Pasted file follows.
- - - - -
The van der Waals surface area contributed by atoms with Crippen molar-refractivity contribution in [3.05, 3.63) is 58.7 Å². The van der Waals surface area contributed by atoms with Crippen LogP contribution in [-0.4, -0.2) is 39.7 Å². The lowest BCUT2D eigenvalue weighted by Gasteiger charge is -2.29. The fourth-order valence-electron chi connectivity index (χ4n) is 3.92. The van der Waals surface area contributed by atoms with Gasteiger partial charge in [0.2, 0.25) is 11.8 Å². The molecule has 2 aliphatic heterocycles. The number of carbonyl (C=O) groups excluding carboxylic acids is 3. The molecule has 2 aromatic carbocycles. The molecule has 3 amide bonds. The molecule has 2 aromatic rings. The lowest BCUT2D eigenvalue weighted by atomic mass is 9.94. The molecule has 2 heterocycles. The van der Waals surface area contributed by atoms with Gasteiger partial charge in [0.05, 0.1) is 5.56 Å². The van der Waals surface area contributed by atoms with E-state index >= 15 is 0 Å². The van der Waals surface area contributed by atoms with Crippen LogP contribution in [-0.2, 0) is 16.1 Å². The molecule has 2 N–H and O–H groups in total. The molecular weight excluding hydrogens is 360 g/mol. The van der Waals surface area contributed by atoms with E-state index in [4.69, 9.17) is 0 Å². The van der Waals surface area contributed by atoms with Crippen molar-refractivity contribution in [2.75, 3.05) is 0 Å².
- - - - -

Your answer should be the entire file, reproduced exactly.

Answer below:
The van der Waals surface area contributed by atoms with Crippen molar-refractivity contribution in [3.05, 3.63) is 58.7 Å². The van der Waals surface area contributed by atoms with Crippen LogP contribution in [-0.4, -0.2) is 39.7 Å². The lowest BCUT2D eigenvalue weighted by Gasteiger charge is -2.29. The fourth-order valence-electron chi connectivity index (χ4n) is 3.92. The van der Waals surface area contributed by atoms with Gasteiger partial charge in [0.2, 0.25) is 11.8 Å². The molecule has 2 aliphatic heterocycles. The number of carbonyl (C=O) groups excluding carboxylic acids is 3. The molecule has 2 aromatic carbocycles. The molecule has 3 amide bonds. The molecule has 2 aromatic rings. The lowest BCUT2D eigenvalue weighted by atomic mass is 9.94. The molecule has 2 heterocycles. The van der Waals surface area contributed by atoms with Gasteiger partial charge in [0.05, 0.1) is 5.56 Å². The van der Waals surface area contributed by atoms with E-state index >= 15 is 0 Å². The van der Waals surface area contributed by atoms with Crippen LogP contribution in [-0.2, 0) is 16.1 Å². The molecule has 2 N–H and O–H groups in total. The molecular weight excluding hydrogens is 360 g/mol. The van der Waals surface area contributed by atoms with E-state index in [4.69, 9.17) is 0 Å². The van der Waals surface area contributed by atoms with Crippen molar-refractivity contribution in [2.75, 3.05) is 0 Å².